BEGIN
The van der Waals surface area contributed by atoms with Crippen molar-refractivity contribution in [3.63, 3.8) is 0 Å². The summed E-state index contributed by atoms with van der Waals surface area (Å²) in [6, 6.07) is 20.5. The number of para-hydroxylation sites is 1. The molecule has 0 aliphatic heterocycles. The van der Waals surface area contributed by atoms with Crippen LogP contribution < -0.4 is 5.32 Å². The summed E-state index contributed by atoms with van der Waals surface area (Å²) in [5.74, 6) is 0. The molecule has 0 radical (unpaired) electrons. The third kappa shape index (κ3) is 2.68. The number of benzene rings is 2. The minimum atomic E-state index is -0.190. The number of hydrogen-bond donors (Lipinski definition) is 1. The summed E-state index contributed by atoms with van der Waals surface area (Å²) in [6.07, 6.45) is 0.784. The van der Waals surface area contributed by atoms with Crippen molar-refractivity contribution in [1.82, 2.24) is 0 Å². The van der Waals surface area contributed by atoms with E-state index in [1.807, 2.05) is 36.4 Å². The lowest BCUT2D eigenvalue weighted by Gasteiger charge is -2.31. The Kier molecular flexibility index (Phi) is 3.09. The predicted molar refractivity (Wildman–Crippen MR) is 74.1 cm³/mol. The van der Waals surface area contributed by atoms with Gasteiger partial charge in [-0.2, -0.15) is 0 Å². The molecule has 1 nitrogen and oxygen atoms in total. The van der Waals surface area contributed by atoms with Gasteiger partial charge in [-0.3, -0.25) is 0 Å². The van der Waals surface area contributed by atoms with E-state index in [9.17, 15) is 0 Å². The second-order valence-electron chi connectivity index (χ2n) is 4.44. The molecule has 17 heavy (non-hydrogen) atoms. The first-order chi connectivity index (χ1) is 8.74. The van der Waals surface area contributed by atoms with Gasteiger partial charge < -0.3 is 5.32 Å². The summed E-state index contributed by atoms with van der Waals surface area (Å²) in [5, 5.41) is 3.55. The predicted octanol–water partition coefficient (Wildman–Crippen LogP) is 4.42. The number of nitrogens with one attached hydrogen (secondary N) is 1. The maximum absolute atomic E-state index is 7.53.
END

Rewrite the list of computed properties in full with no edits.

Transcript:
The van der Waals surface area contributed by atoms with Crippen molar-refractivity contribution in [3.63, 3.8) is 0 Å². The summed E-state index contributed by atoms with van der Waals surface area (Å²) in [6, 6.07) is 20.5. The number of para-hydroxylation sites is 1. The molecule has 0 aliphatic heterocycles. The van der Waals surface area contributed by atoms with Crippen LogP contribution < -0.4 is 5.32 Å². The summed E-state index contributed by atoms with van der Waals surface area (Å²) in [5.74, 6) is 0. The molecule has 0 radical (unpaired) electrons. The third kappa shape index (κ3) is 2.68. The number of benzene rings is 2. The minimum atomic E-state index is -0.190. The number of hydrogen-bond donors (Lipinski definition) is 1. The summed E-state index contributed by atoms with van der Waals surface area (Å²) in [6.07, 6.45) is 0.784. The van der Waals surface area contributed by atoms with Crippen molar-refractivity contribution in [1.82, 2.24) is 0 Å². The van der Waals surface area contributed by atoms with E-state index in [1.807, 2.05) is 36.4 Å². The lowest BCUT2D eigenvalue weighted by Gasteiger charge is -2.31. The Kier molecular flexibility index (Phi) is 3.09. The predicted molar refractivity (Wildman–Crippen MR) is 74.1 cm³/mol. The van der Waals surface area contributed by atoms with Gasteiger partial charge in [-0.2, -0.15) is 0 Å². The molecule has 1 nitrogen and oxygen atoms in total. The van der Waals surface area contributed by atoms with Gasteiger partial charge in [-0.3, -0.25) is 0 Å². The van der Waals surface area contributed by atoms with E-state index in [9.17, 15) is 0 Å². The second-order valence-electron chi connectivity index (χ2n) is 4.44. The molecule has 17 heavy (non-hydrogen) atoms. The first-order chi connectivity index (χ1) is 8.74. The van der Waals surface area contributed by atoms with Gasteiger partial charge < -0.3 is 5.32 Å². The summed E-state index contributed by atoms with van der Waals surface area (Å²) in [5, 5.41) is 3.55. The predicted octanol–water partition coefficient (Wildman–Crippen LogP) is 4.42. The number of nitrogens with one attached hydrogen (secondary N) is 1. The maximum absolute atomic E-state index is 7.53.